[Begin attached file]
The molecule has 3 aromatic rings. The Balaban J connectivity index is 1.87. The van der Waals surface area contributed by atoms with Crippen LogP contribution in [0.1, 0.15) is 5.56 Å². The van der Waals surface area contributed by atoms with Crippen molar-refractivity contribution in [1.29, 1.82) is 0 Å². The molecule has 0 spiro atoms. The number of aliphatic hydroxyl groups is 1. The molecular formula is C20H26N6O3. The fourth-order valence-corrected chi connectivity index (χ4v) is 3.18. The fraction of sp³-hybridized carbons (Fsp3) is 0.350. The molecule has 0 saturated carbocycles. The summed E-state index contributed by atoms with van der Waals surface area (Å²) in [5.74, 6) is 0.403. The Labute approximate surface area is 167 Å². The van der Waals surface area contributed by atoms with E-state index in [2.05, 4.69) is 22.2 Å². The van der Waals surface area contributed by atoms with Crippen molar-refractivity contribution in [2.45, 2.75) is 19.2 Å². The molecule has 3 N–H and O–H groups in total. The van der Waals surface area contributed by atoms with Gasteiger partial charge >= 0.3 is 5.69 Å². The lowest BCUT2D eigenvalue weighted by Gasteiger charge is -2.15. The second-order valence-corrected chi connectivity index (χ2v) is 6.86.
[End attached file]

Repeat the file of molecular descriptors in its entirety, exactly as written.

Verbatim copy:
The molecule has 3 aromatic rings. The Balaban J connectivity index is 1.87. The van der Waals surface area contributed by atoms with Crippen LogP contribution in [0.1, 0.15) is 5.56 Å². The van der Waals surface area contributed by atoms with Crippen molar-refractivity contribution in [1.29, 1.82) is 0 Å². The molecule has 0 spiro atoms. The number of aliphatic hydroxyl groups is 1. The molecular formula is C20H26N6O3. The fourth-order valence-corrected chi connectivity index (χ4v) is 3.18. The fraction of sp³-hybridized carbons (Fsp3) is 0.350. The molecule has 0 saturated carbocycles. The summed E-state index contributed by atoms with van der Waals surface area (Å²) in [5.74, 6) is 0.403. The Labute approximate surface area is 167 Å². The van der Waals surface area contributed by atoms with E-state index in [2.05, 4.69) is 22.2 Å². The van der Waals surface area contributed by atoms with Crippen molar-refractivity contribution in [2.45, 2.75) is 19.2 Å². The molecule has 3 N–H and O–H groups in total. The van der Waals surface area contributed by atoms with Gasteiger partial charge >= 0.3 is 5.69 Å². The lowest BCUT2D eigenvalue weighted by Gasteiger charge is -2.15. The second-order valence-corrected chi connectivity index (χ2v) is 6.86.